Nick Greenwood reports on the recent reelection of Justin Trudeau and examines the fate awaiting his minority government.
Prime Minister Trudeau will form a minority government after a first term marked by scandal and squandered opportunities, his majority evaporating amidst regional backlashes in Quebec and the West. His star has fallen quite considerably since the heady days of 1968.
Got you there. What once applied to Pierre Trudeau and the 1972 election can equally be applied to his son after last week’s federal election. The tired adage that history repeats itself seems quite apt for the Trudeau family, with both father and son reaching the highest office in the land before suffering bloody noses in their bid for re-election.
Justin Trudeau has just lost his majority but will return with a strong minority, having won 157 of 338 seats in parliament. The Conservatives won 124 and the popular vote, whilst the New Democrats fell back to just 24; it proved a good night for the sovereigntist Bloc Québécois, surging from 10 to 32 seats, while the Greens won 3.
The 2019 election was always going to be ugly, particularly amidst accusations of broken promises; Canadians had rewarded the Liberals with a strong majority in 2015, giving them a mandate for commitments that included electoral reform. Trudeau was unequivocal: ‘2015 will be the last federal election conducted under the first-past-the-post voting system.’ The pretence of reform lasted about a year before being unceremoniously dumped in February 2017.
Electoral reform wasn’t the only broken promise of Trudeau’s first term. He had promised action on western oil pipelines; in office, he gave his blessing to the controversial Trans Mountain project. Facing down anger from the left and hoping to build support in a sceptical West, the decision did not bear fruit. Of the 62 seats in Alberta, Manitoba, and Saskatchewan, the Liberals won just 4.
Earlier this year, his government was rocked by a corruption scandal involving a construction giant
Scandal has also dogged Trudeau. Earlier this year, his government was rocked by a corruption scandal involving a construction giant. SNC-Lavalin is responsible for around a quarter of Canadian construction jobs, mostly in the swing province of Quebec. Trudeau pushed his Attorney General, Jody Wilson-Raybould, to relieve the company of criminal liability amidst a court battle. Wilson-Raybould refused, was demoted, and subsequently quit the Cabinet in protest. Trudeau was subsequently criticised for ethics violations by the Ethics Commissioner, but was not sanctioned. Wilson-Raybould contested, and won, her seat as an independent last week.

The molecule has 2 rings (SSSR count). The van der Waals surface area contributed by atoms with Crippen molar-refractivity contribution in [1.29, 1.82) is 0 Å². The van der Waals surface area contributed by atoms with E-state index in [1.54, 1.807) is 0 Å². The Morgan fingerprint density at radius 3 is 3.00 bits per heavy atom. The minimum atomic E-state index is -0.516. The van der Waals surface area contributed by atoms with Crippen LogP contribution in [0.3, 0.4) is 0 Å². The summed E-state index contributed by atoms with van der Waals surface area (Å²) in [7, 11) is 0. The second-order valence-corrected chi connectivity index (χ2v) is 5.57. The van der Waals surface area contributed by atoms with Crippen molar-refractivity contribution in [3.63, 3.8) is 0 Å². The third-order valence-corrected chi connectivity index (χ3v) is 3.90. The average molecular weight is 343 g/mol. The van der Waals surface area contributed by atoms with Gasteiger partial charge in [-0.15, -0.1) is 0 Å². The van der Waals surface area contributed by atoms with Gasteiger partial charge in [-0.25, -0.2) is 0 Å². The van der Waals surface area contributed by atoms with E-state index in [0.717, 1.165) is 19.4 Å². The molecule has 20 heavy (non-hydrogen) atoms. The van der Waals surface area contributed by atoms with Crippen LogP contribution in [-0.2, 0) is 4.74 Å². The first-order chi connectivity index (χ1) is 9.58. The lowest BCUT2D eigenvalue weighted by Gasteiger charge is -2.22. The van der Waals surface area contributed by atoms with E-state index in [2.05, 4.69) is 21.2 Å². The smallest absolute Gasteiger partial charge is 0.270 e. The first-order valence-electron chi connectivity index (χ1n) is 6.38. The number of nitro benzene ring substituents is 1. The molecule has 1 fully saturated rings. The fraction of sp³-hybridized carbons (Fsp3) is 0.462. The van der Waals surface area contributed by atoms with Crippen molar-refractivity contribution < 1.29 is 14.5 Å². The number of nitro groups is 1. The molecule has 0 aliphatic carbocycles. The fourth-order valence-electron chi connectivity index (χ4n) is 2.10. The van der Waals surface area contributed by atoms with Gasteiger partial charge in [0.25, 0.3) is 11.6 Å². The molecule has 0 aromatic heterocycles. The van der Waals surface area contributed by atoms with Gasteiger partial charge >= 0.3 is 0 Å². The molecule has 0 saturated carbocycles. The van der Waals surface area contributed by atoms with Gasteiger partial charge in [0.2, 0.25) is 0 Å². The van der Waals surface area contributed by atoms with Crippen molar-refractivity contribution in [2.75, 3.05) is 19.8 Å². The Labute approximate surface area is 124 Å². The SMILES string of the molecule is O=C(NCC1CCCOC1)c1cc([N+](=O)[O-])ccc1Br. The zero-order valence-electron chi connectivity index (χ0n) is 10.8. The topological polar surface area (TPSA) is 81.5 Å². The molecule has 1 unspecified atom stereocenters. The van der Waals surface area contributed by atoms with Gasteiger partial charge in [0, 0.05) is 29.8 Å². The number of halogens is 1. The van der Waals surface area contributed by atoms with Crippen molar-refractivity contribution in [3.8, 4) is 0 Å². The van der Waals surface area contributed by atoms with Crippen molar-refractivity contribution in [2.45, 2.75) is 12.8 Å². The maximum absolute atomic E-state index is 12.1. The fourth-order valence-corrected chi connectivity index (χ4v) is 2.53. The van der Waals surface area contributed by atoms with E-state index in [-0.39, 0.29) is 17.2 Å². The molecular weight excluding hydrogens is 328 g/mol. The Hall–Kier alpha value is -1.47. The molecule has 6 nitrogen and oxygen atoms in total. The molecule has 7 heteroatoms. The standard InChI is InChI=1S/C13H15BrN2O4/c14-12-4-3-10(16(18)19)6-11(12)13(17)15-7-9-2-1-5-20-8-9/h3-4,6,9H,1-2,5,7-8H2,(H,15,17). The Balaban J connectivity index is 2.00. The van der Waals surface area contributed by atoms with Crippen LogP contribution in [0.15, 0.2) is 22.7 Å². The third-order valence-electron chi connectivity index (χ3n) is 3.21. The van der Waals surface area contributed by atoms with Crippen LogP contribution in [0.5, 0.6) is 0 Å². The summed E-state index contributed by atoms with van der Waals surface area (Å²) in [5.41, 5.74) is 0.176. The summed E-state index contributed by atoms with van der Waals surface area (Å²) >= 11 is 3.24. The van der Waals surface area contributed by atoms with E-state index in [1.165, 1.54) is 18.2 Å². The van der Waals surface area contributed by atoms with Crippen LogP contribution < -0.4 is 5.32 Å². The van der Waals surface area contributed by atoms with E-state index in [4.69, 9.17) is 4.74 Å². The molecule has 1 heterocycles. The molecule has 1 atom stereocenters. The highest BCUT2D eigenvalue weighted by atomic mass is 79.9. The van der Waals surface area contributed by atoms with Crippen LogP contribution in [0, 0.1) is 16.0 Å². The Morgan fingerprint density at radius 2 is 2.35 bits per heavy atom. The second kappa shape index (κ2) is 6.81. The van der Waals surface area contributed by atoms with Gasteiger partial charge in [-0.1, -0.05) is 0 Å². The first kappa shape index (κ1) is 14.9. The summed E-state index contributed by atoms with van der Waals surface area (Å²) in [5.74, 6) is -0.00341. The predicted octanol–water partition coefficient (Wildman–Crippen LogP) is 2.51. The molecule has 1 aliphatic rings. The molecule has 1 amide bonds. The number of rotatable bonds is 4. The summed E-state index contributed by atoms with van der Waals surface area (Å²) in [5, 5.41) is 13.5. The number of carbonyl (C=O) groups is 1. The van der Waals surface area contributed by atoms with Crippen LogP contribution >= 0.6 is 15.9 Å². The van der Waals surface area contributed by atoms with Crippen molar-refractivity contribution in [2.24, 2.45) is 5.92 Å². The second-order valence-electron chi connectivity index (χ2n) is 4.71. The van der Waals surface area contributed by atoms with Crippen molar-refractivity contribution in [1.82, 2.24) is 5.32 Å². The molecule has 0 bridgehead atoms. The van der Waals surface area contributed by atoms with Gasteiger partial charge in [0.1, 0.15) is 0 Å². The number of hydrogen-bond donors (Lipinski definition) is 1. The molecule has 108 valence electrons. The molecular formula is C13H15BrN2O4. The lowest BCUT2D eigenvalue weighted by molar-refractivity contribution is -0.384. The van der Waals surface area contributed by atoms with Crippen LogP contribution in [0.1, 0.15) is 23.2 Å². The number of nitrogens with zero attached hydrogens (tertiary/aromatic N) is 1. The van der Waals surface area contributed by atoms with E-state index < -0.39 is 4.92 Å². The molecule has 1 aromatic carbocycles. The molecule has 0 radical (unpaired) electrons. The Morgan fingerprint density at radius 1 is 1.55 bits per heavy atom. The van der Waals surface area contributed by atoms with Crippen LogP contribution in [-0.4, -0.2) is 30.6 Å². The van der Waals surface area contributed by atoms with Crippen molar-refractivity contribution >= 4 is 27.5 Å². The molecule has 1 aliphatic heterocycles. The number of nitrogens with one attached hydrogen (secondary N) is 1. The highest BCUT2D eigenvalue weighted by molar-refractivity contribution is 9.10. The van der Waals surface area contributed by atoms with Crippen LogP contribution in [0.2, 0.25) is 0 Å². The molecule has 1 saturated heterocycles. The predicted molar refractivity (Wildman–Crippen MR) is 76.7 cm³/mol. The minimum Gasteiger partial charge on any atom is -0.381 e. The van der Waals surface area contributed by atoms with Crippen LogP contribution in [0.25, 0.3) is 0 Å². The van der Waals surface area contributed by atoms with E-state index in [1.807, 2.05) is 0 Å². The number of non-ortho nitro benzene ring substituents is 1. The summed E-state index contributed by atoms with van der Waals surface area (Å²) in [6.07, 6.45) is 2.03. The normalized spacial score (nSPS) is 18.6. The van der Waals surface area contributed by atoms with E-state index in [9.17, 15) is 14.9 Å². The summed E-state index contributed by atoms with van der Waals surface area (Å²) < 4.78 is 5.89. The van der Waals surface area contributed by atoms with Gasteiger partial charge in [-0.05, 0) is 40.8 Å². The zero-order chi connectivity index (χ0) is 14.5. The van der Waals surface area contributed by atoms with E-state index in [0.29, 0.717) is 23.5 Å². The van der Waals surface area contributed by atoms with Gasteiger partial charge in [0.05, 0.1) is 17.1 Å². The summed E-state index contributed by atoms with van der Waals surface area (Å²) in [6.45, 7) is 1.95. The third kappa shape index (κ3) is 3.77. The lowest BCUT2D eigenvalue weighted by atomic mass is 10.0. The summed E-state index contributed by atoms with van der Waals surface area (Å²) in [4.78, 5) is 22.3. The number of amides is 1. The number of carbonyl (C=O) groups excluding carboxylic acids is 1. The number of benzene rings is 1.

The Liberals thought it couldn’t get worse. We are all familiar by now with the blackface/brownface scandal that erupted during the campaign. Trudeau’s admittance that he didn’t know how often he’d done it reinforced the fear that many Canadians carried about their prime minister: that he was a frat boy at heart. Blacking up in 2004, aged 30, raised serious questions about his judgement and hit his public image as a progressive champion hard.
History shows that Canadian minority parliaments only last a couple of years.
Given the scale of the challenges facing the Liberals, it is remarkable that they nearly won a majority. Saddled with a minority government, Canadians almost certainly won’t have to wait four years to vote again; history shows that Canadian minority parliaments only last a couple of years. Whether that election comes by choice, with Trudeau calling a snap election, or whether his government is ousted in a no-confidence vote, remains to be seen.
What is for sure is that a re-elected Trudeau will preside over a fractured nation. In the western provinces, resentment and alienation is simmering. In Quebec, the Bloc Québécois is on the march, threatening to pull the carpet out from out beneath the Liberals. The tricky issue of Bill 21, a Quebec religious bill prohibiting religious garb, also needs to be resolved. Trudeau was open to action against the bill during the campaign, but he has danced around similar issues before; in 2015, his relative silence during debates about the niqab saw his party benefit from the NDP collapse in Quebec.
With Scheer lacking in charisma, and unable to oust a government hamstrung by scandal, some are wondering whether he’ll be able to evict Trudeau next time.
The other parties are licking their wounds. Andrew Scheer might be ousted as Conservative leader, potentially at a leadership convention in April. The Conservatives jumped to 121 seats in the election, and won more votes (34.4% to 33.1%), but some in the party fear that Scheer has shot his bolt. Some estimates had put the Conservatives as the largest party prior to polling day, and polling day came as a disappointment. With Scheer lacking in charisma, and unable to oust a government hamstrung by scandal, some are wondering whether he’ll be able to evict Trudeau next time.
NDP leader Jagmeet Singh is safe for now, losing half of his MPs but running a better campaign than many had expected. Elizabeth May, the long-time Green leader, may stand down after the Greens failed to capitalise on expected gains on Vancouver Island. With a number of near-misses and an unexpected win on the other side of the country, their future might be bright.
To conclude, can we draw any lessons from history? Pierre Trudeau formed minority government, backed by the NDP, in 1972. The opposition leader, Robert Stanfield, stayed on, which is good news for Andrew Scheer. The NDP were comfortable with their position as kingmaker, which is good news for Jagmeet Singh, although they went on to lose half their seats in the next election.
Pierre Trudeau won back his majority in 1974, and went on to become one of the longest-serving Prime Ministers in Canadian history. We can only assume his son is praying for the same outcome.